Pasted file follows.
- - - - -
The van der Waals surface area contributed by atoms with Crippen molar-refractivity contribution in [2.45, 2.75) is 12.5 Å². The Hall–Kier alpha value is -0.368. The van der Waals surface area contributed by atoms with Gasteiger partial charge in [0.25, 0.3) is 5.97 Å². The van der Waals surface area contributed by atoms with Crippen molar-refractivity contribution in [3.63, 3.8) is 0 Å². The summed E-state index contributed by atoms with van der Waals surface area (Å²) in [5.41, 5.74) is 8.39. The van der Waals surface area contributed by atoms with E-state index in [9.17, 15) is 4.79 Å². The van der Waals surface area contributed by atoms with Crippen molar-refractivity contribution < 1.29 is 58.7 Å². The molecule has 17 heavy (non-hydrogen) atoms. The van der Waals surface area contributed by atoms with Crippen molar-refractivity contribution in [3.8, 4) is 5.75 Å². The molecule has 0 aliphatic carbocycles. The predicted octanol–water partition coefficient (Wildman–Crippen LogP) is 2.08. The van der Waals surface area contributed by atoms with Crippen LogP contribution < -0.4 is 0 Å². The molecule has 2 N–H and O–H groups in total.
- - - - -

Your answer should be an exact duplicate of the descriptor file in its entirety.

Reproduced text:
The van der Waals surface area contributed by atoms with Crippen molar-refractivity contribution in [2.45, 2.75) is 12.5 Å². The Hall–Kier alpha value is -0.368. The van der Waals surface area contributed by atoms with Gasteiger partial charge in [0.25, 0.3) is 5.97 Å². The van der Waals surface area contributed by atoms with Crippen molar-refractivity contribution in [3.63, 3.8) is 0 Å². The summed E-state index contributed by atoms with van der Waals surface area (Å²) in [5.41, 5.74) is 8.39. The van der Waals surface area contributed by atoms with E-state index in [9.17, 15) is 4.79 Å². The van der Waals surface area contributed by atoms with Crippen molar-refractivity contribution < 1.29 is 58.7 Å². The molecule has 17 heavy (non-hydrogen) atoms. The van der Waals surface area contributed by atoms with Crippen molar-refractivity contribution in [3.8, 4) is 5.75 Å². The molecule has 0 aliphatic carbocycles. The predicted octanol–water partition coefficient (Wildman–Crippen LogP) is 2.08. The van der Waals surface area contributed by atoms with Crippen LogP contribution < -0.4 is 0 Å². The molecule has 2 N–H and O–H groups in total.